The #4 worked out better. I just felt right.

This is what it looks like with Mineral Spirits on it! I’m pretty happy with the way it turned out.

And here is the finished product.

This is an older picture but you can see that the capacity is pretty nice!

14.5”!

So the leg vise is pretty much done. I have some UHMW tape I want to put in the hole of the parallel guide to make it run smoother and keep it from getting bumped around so much it passes through the leg.

The clamping power of this vise is amazing. I put Christef’s Mallet in the vise with the leather and I’m not exaggerating when I say I can move the entire bench by moving the handle and the mallet doesn’t budge at all!

You’ll see in the next blog I am using the leg vise a lot for edge jointing shelf boards.

Thanks for following along!

Mauricio

-- Mauricio - Woodstock, GA - "Confusion is the Womb of Learning, with utter conviction being it's Tomb" Prof. T.O. Nitsch



31 comments so far

View Mosquito's profile

Mosquito

5173 posts in 1039 days


#1 posted 01-18-2013 04:39 PM

Awesome. Looking good Mauricio. You’re so close!

What’s left after this?

-- Mos - Twin Cities, MN -- Stanley #45 Evangelist - www.youtube.com/MosquitoMods

View Mauricio's profile

Mauricio

6902 posts in 1898 days


#2 posted 01-18-2013 04:45 PM

Thanks Mos! The lower shelf, and I’m half way through milling up those boards. I got a nice workout last night with the old wooden fore plane. And its true that having the lower bench lets you use your abs, I’m feeling them today! ;-)

-- Mauricio - Woodstock, GA - "Confusion is the Womb of Learning, with utter conviction being it's Tomb" Prof. T.O. Nitsch

View terryR's profile

terryR

3487 posts in 1055 days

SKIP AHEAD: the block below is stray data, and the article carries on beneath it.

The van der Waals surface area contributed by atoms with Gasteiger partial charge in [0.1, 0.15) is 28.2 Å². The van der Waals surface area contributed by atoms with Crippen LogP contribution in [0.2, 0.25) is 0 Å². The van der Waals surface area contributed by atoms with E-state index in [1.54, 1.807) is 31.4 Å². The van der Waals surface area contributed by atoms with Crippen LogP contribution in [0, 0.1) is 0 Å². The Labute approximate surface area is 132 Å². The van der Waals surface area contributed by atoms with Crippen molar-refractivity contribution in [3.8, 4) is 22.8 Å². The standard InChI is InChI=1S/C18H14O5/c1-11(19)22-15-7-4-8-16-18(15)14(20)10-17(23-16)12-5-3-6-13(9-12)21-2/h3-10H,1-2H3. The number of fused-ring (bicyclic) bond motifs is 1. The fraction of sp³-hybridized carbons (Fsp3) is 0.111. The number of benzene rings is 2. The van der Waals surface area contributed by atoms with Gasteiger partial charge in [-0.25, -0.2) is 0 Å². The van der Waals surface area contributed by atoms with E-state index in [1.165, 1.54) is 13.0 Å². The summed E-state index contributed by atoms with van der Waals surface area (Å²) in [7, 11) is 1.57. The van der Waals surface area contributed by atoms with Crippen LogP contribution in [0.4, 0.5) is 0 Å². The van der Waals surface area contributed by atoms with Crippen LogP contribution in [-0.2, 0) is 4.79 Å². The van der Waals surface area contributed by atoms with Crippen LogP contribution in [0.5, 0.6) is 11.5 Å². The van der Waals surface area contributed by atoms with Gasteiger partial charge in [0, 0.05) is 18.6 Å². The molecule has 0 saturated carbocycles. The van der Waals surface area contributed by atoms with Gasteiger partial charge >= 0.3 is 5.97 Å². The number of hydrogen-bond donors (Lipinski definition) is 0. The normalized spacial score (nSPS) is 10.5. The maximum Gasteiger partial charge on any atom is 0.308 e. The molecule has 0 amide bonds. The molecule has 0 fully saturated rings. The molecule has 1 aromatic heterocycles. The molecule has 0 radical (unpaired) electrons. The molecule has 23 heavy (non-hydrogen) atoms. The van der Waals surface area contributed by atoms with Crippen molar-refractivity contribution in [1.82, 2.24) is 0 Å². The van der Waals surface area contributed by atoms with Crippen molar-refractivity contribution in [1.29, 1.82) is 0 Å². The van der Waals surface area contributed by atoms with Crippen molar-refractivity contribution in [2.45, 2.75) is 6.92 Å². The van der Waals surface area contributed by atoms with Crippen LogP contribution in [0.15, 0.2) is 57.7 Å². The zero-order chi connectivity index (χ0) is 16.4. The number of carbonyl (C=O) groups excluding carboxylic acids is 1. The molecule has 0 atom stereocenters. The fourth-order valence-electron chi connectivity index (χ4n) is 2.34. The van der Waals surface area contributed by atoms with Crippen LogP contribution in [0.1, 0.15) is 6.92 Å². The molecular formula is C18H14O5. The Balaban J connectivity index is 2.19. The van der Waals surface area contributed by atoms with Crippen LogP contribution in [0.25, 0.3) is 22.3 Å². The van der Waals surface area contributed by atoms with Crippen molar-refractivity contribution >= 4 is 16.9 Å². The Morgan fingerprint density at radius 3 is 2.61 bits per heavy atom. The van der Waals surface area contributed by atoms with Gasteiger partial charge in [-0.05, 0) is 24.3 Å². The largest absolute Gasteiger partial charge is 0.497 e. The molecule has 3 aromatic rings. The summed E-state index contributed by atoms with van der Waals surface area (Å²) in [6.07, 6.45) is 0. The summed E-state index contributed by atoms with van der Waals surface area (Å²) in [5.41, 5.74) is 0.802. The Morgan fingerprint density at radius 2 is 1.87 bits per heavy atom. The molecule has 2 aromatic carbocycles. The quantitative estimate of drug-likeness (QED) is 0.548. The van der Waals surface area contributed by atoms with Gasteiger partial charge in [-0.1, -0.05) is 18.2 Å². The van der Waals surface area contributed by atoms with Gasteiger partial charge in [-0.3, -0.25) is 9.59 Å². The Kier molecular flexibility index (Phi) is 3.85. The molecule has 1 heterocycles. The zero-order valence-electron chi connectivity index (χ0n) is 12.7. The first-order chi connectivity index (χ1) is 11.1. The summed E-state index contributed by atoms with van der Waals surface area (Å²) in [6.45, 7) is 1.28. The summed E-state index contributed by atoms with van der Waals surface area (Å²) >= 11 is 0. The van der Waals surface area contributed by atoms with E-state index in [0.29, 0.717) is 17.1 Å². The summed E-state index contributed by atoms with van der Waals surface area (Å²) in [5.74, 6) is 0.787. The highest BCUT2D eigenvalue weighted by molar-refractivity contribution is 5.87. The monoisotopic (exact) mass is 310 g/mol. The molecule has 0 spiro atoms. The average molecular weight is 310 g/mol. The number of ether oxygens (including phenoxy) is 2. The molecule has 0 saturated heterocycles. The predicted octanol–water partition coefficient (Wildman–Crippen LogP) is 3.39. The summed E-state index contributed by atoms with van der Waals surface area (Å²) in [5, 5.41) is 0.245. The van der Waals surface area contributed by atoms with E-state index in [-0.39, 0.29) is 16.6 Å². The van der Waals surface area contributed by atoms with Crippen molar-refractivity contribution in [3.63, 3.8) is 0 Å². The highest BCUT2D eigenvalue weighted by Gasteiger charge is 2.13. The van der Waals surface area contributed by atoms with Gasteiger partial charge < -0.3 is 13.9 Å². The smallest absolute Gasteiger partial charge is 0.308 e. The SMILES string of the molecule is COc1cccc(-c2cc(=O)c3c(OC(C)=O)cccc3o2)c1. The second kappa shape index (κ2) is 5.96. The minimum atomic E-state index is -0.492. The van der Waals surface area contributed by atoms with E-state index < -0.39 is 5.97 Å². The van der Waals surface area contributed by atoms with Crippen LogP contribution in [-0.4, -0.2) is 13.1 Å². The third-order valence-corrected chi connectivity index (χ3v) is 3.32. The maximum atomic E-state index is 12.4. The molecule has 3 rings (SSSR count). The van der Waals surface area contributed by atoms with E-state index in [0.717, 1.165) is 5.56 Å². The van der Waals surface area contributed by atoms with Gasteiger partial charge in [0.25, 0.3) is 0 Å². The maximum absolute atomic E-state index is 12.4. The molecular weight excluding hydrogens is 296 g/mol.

#3 posted 01-18-2013 04:49 PM

Just amazing! I love the leg vice as much as ScottyB’s! Maybe even more considering all the effort I saw go into it.

Oh no, you didn’t use a wood screw to install your vice handle, did ya? :) I just did the same on a handle I turned, and was scolded by the LJ’s that know better. :) But, after looking at several online, it seems the easiest way…

-- tr ...see one, do one, teach one...

View Don W's profile

Don W

15533 posts in 1314 days


#4 posted 01-18-2013 06:19 PM

I literally laughed out loud at that 14.5” ruler shot. I can’t wait to see you planing a 14” x 14” x 6’ post :-)

Seriously I love the leg vise. I can’t believe the work you have into it.

-- Master hand plane hoarder. - http://timetestedtools.com

View Mauricio's profile

Mauricio

6902 posts in 1898 days


#5 posted 01-18-2013 06:46 PM

Terry, Thanks!. And yes I did! I’m not sure how else I would do it? The first screw pulled out then I put a much longer and much courser drywall screw in and it has held up pretty nicely so far. I saw a LN bench at woodcraft that had a threaded insert set in, if this one pulls out I may have to do something like that. The LV handle was just screwed into the end so I figured I would give it a try.

Don, thanks, I know it’s a little exaggerated/comical. It’s the same length as a Lake Eerie screw but with that screw you lose so much length to the leg and the nut. since my leg and nut are one and the same I get a lot more reach. Ok, that may not have sounded right (easy fellas).

Maybe not a beam but it will come in handy for putting a full drawer or box in there for planing the edge. ;-)

-- Mauricio - Woodstock, GA - "Confusion is the Womb of Learning, with utter conviction being it's Tomb" Prof. T.O. Nitsch

View Mauricio's profile

Mauricio

6902 posts in 1898 days


#6 posted 01-18-2013 06:46 PM